Jeff Sessions
Attorney General Jeff Sessions listens during a news conference to announce significant law enforcement actions at the Justice Department in Washington, DC., July 13, 2017. Getty Images

This story is being co-published with Capital & Main

On January 1, customers lined up outside California dispensaries to legally buy recreational marijuana in the state for the first time. Three days later, Attorney General Jeff Sessions threw a curveball to the nascent industry which the California Legislative Analyst’s Office predicted would pull in $1 billion in taxes in its first year.

But by rescinding a 2013 policy known as the Cole Memo, which recommended that U.S. attorneys not prosecute legitimate cannabis users and businesses in states where weed is legal, Sessions is now giving those 93 attorneys latitude to prosecute as they see fit. The Cole Memo, though vague in its wording, is widely believed to have allowed the industry to flourish.

“The cultivation, distribution, and possession of marijuana has long been and remains a violation of federal law.” Adam Braverman, the U.S. attorney in San Diego, said in a written statement. “We will continue to utilize long-established prosecutorial priorities to carry out our mission to combat violent crime, disrupt and dismantle transnational criminal organizations, and stem the rising tide of the drug crisis.”

A spokesman for the U.S. attorney in San Francisco issued a similar statement in an email to Capital & Main.

Sessions’ move drew fire from politicians in both parties, and U.S. Rep. Dana Rohrabacher (R-Huntington Beach), ripped Sessions for delivering “an extravagant holiday gift to the drug cartels.”

Rohrabacher is the co-author of the Rohrabacher-Farr amendment, now called Rohrabacher-Blumenauer, attached to the 2014 federal budget to prohibit the Justice Department from interfering with state medical cannabis laws. Because it’s an amendment, it must be reauthorized every year. In open defiance of Sessions, Congress voted to extend Rohrabacher-Blumenauer through stopgap spending bills twice in 2017, and it is now in effect through January 18. But Congress hasn’t settled on a long-term spending bill. If an impasse leads to a government shutdown, medical marijuana businesses will be operating in a legal gray area.

Some industry watchers think U.S. attorneys probably won’t waste their time and resources prosecuting legitimate businesses — including retail operations and growers — or their customers.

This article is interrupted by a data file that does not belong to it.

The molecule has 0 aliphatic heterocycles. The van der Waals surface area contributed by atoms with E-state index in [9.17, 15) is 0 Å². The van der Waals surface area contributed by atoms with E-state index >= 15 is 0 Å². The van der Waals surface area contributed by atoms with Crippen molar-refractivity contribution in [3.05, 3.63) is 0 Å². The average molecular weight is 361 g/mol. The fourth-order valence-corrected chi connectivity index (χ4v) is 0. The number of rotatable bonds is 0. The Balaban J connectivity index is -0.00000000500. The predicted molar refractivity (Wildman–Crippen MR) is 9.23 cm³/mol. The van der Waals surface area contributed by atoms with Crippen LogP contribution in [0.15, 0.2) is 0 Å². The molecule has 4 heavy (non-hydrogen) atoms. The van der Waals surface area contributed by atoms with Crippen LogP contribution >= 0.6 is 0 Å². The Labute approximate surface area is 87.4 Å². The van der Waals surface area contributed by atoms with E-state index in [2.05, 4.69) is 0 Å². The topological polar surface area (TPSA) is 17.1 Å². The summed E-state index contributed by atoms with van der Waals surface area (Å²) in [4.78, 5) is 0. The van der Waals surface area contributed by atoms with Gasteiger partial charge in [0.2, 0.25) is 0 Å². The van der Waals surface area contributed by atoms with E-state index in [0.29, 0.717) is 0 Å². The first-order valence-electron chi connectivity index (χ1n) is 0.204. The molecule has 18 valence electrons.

A variety of medicinal marijuana buds in jars are pictured at Los Angeles Patients & Caregivers Group dispensary in West Hollywood, California, Oct. 18, 2016. REUTERS/Mario Anzuoni/File Photo

But Pamela Epstein, founder of Green Wise Consulting, a Los Angeles law firm assisting cannabis businesses, said she has received dozens of calls from panicked clients whose investors were getting cold feet.

“Sessions cut the industry off at the knees when it was starting to take off and act like a traditional business,” Epstein said. “That was just by the act of saying he was doing something. A lot of companies will be taken out due to [Sessions’] personal vendetta.”

Even before the Sessions’ announcement, there were uncertainties about how the legal marijuana industry will work in California.

The biggest sticking point is banking. Because cannabis remains a Schedule I drug and illegal at the federal level, there are heavy regulatory burdens on banks that do business with cannabis companies. Any financial institutions dealing with marijuana businesses risk losing accreditation and could even face money laundering charges.

Daniel Yi, a spokesperson for MedMen, a company managing medical marijuana dispensaries, said larger businesses like his had an easier time finding banking options. “But for a two- or three-person operation, it’s hard to get a bank to want to do business with you,” he said.

Banks willing to do business with cannabis companies charge high fees to cover compliance, which include disclosure of the weed’s journey from seed to sale. Most smaller cannabis businesses still pay their employees in cash, a dangerous practice for employees and customers.

Jason Thomas, a former deputy town marshal for Holly, Colorado, now sells real estate to cannabis companies in that state. He said some companies resort to legally questionable means of getting bank accounts. “Sometimes a company will use a parent company with a non-cannabis name to get around banking regulations,” Thomas said.

Some California state legislators understand the problems with a cash-only pot industry. In December, 2016 state treasurer John Chiang started the 16-member Cannabis Banking Working Group with representatives from law enforcement, banks, regulators and local governments to find a solution to the state and federal conflict. Late last year the group published a report proposing possible solutions to the weed industry’s banking problem, including the use of armored cars – which the businesses would pay for – to make bank deposits and pay taxes, and a state bank for businesses shut out of federal banking institutions.

There is general agreement that the only thing that would make the cannabis industry fully compliant, and allow cannabis operators and consumers to breathe easy, is decriminalization of weed at the federal level. And there’s a school of thought that suggests Sessions’ move last week inadvertently made it a little more likely that the U.S. Congress could legalize pot.

“I think [Sessions] is going to galvanize actors in the federal government to legalize cannabis,” Yi said.